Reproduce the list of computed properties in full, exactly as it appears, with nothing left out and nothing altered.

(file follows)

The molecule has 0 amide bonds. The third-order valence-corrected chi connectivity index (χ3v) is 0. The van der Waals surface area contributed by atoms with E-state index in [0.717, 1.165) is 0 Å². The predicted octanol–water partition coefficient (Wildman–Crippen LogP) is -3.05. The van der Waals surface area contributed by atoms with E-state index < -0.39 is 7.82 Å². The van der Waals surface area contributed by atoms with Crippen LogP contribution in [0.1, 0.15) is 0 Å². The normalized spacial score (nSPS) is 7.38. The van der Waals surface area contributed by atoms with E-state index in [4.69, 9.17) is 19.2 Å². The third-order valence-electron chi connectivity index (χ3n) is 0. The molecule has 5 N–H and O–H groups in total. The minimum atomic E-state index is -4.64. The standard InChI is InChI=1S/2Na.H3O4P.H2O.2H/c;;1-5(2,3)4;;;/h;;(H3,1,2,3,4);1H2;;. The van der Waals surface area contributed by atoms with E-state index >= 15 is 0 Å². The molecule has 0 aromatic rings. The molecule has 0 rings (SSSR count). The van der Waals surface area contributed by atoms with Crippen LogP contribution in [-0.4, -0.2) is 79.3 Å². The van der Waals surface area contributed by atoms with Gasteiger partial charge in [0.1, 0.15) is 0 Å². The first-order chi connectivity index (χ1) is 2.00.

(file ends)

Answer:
The molecule has 0 amide bonds. The third-order valence-corrected chi connectivity index (χ3v) is 0. The van der Waals surface area contributed by atoms with E-state index in [0.717, 1.165) is 0 Å². The predicted octanol–water partition coefficient (Wildman–Crippen LogP) is -3.05. The van der Waals surface area contributed by atoms with E-state index < -0.39 is 7.82 Å². The van der Waals surface area contributed by atoms with Crippen LogP contribution in [0.1, 0.15) is 0 Å². The normalized spacial score (nSPS) is 7.38. The van der Waals surface area contributed by atoms with E-state index in [4.69, 9.17) is 19.2 Å². The third-order valence-electron chi connectivity index (χ3n) is 0. The molecule has 5 N–H and O–H groups in total. The minimum atomic E-state index is -4.64. The standard InChI is InChI=1S/2Na.H3O4P.H2O.2H/c;;1-5(2,3)4;;;/h;;(H3,1,2,3,4);1H2;;. The van der Waals surface area contributed by atoms with E-state index >= 15 is 0 Å². The molecule has 0 aromatic rings. The molecule has 0 rings (SSSR count). The van der Waals surface area contributed by atoms with Crippen LogP contribution in [-0.4, -0.2) is 79.3 Å². The van der Waals surface area contributed by atoms with Gasteiger partial charge in [0.1, 0.15) is 0 Å². The first-order chi connectivity index (χ1) is 2.00.